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Why The Most Coveted Democratic Endorser In Iowa Isn't Picking Sides

Iowa state Auditor Rob Sand is seen in his office at the Iowa State Capitol in Des Moines. Multiple presidential campaigns have sought Sand's endorsement in the final stretch before next month's caucuses, which he has declined to give.
Clay Masters
Iowa Public Radio
Iowa state Auditor Rob Sand is seen in his office at the Iowa State Capitol in Des Moines. Multiple presidential campaigns have sought Sand's endorsement in the final stretch before next month's caucuses, which he has declined to give.

A wide open competitive presidential primary should be a moment of opportunity and peak political leverage for ambitious and aspiring politicians in places like Iowa. But one of the most sought-after Democrats in the first-in-the-nation caucus state isn't interested in endorsing a presidential candidate.

As the youngest of a handful of Democrats in statewide office in Iowa, state Auditor Rob Sand, who was elected in 2018, is often mentioned as a potential future U.S. Senate or gubernatorial candidate.

But despite getting courted by candidates ranging from Sens. Elizabeth Warren and Cory Booker, Sand says endorsements "barely" matter "at all."

"I think it's a bigger deal to the candidates than it is to caucusgoers," says Sand, who says his sister supports Warren and that if he endorsed another candidate, it wouldn't sway her at all.

With only a year of experience as auditor and two young kids at home, Sand says he's not interested in being tied to a presidential campaign.

"If I could snap my fingers and know that the person that I determined was the best candidate was going to somehow magically win the Iowa caucuses and become the nominee, I would take this much more seriously," Sand says. "But part of the reason the Iowa caucuses are good to have go first is because Iowans take this seriously."

Prior to becoming auditor, Sand, 37, was an assistant attorney general and led a nationwide lottery-fixing investigation. Originally from Decorah, a college town in rural northeast Iowa, Sand was elected by defeating a Republican incumbent in year that also saw Iowa's GOP governor, Kim Reynolds, win.

Sand, who's a bow hunter, hasn't offered any presidential candidates a trip to his deer stand in urban Des Moines. The city has been trying to control the deer population.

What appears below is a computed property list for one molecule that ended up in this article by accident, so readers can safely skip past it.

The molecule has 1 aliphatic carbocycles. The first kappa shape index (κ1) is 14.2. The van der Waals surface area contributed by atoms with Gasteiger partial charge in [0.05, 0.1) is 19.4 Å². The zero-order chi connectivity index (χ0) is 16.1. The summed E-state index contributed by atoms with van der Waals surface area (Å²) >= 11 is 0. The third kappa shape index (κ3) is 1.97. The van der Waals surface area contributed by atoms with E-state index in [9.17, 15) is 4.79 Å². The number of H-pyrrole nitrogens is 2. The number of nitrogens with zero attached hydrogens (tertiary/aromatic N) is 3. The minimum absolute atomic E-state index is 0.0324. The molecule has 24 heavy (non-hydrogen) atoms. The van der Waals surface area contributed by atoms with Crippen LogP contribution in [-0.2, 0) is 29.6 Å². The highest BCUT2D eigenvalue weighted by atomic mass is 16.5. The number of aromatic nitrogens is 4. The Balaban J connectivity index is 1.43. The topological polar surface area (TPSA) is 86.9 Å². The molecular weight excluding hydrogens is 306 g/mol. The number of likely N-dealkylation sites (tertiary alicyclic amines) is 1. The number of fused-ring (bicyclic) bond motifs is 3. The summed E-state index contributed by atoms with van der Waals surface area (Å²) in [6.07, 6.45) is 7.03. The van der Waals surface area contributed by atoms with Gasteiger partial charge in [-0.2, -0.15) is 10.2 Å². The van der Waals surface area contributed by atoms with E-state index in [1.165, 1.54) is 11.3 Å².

While Sand hangs out in the deer stand on a recent day, he sends some emails from his phone and checks his social media accounts. He's live-streamed his quest for a haircut while traveling in rural Iowa and tweets often about his favorite food: gas station breakfast pizza. (In Iowa it usually comes with cheese sauce, eggs and a breakfast meat like sausage or bacon.)

"You get a nice piece of breakfast pizza with some firm crust underneath, that's a really good version of breakfast on the go," Sand whispers in the deer stand.

Sand has previously pointed out before that presidential candidate and former South Bend mayor Pete Buttigieg hasn't tried breakfast pizza from the gas station chain Casey's. During an interview with Iowa Public Radio last month, Buttigieg was asked about that challenge.

"Is that what it's going to take to get the Rob Sand endorsement?" Buttigieg asked with a chuckle.

"Organizational heft and reputations on the line"

While Sand may doubt the value of his endorsement, any edge a campaign can get matters in a field this big, said Lily Adams, communications director for California Sen. Kamala Harris' now-defunct presidential campaign. Adams was also Hillary Clinton's Iowa communications director in 2016.

Adams says campaigns want a good mix of endorsers who are not just going to be a name on a press release, but will also "put their organizational heft and reputations on the line to get out people on caucus night."

"[That's] when you are going to need everybody in that room to be advocating for you," Adams says.

While not decisive, endorsements hold some sway with caucusgoers, such as Christopher Marks, a mental health counselor.

After seeing a state lawmaker who had endorsed Minnesota Sen. Amy Klobuchar introduce her at an event in suburban Des Moines last week, Marks says that support "didn't hurt" for him.

"I think it carries more weight to me than Kevin Costner coming out for Pete. This is where I live. This is where I'm from," Marks says. "These are the people that represent me. And if they say they represent her that means something to me."

After several hours in Sand's deer stand, the sun starts going down, ordinarily prime time for deer to appear.

"I endorse this location for deer to visit within the next 40 minutes," Sand whispers.

But no deer ever show up. Sand says it's proof his endorsement doesn't really matter.

Copyright 2020 Iowa Public Radio

Clay Masters is a reporter for Iowa Public Radio and formerly for Harvest Public Media. His stories have appeared on NPR
Clay Masters
Clay Masters is Iowa Public Radio’s Morning Edition host and lead political reporter. He was part of a team of member station political reporters who covered the 2016 presidential race for NPR. He also covers environmental issues.